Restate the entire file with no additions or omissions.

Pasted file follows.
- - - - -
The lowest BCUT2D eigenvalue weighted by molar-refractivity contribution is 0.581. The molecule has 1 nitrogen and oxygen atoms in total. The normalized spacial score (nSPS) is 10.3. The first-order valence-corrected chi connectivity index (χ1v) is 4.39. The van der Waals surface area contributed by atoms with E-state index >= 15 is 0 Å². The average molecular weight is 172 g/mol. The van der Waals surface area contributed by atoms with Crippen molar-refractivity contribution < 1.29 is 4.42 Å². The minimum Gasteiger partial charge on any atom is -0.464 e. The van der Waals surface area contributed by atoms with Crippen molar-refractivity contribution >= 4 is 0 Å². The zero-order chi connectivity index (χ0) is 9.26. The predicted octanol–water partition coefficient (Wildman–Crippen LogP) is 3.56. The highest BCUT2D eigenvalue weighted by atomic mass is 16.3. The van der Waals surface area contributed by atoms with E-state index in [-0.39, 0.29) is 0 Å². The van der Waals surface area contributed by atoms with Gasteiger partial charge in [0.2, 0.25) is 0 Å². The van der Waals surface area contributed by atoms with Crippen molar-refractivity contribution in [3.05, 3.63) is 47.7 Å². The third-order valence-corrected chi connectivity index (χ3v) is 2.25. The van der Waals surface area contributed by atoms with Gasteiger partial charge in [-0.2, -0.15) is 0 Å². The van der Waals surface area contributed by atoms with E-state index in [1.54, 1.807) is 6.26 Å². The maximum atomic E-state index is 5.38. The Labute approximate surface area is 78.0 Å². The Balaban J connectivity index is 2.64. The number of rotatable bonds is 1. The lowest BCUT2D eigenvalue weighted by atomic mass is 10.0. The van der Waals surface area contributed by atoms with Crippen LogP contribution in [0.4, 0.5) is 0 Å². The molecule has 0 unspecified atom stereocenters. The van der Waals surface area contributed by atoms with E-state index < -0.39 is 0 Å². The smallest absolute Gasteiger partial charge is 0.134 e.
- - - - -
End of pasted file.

The lowest BCUT2D eigenvalue weighted by molar-refractivity contribution is 0.581. The molecule has 1 nitrogen and oxygen atoms in total. The normalized spacial score (nSPS) is 10.3. The first-order valence-corrected chi connectivity index (χ1v) is 4.39. The van der Waals surface area contributed by atoms with E-state index >= 15 is 0 Å². The average molecular weight is 172 g/mol. The van der Waals surface area contributed by atoms with Crippen molar-refractivity contribution < 1.29 is 4.42 Å². The minimum Gasteiger partial charge on any atom is -0.464 e. The van der Waals surface area contributed by atoms with Crippen molar-refractivity contribution >= 4 is 0 Å². The zero-order chi connectivity index (χ0) is 9.26. The predicted octanol–water partition coefficient (Wildman–Crippen LogP) is 3.56. The highest BCUT2D eigenvalue weighted by atomic mass is 16.3. The van der Waals surface area contributed by atoms with E-state index in [-0.39, 0.29) is 0 Å². The van der Waals surface area contributed by atoms with Gasteiger partial charge in [0.2, 0.25) is 0 Å². The van der Waals surface area contributed by atoms with Crippen molar-refractivity contribution in [3.05, 3.63) is 47.7 Å². The third-order valence-corrected chi connectivity index (χ3v) is 2.25. The van der Waals surface area contributed by atoms with Gasteiger partial charge in [-0.2, -0.15) is 0 Å². The van der Waals surface area contributed by atoms with E-state index in [1.54, 1.807) is 6.26 Å². The maximum atomic E-state index is 5.38. The Labute approximate surface area is 78.0 Å². The Balaban J connectivity index is 2.64. The number of rotatable bonds is 1. The lowest BCUT2D eigenvalue weighted by atomic mass is 10.0. The van der Waals surface area contributed by atoms with Crippen LogP contribution in [0.4, 0.5) is 0 Å². The molecule has 0 unspecified atom stereocenters. The van der Waals surface area contributed by atoms with E-state index < -0.39 is 0 Å². The smallest absolute Gasteiger partial charge is 0.134 e.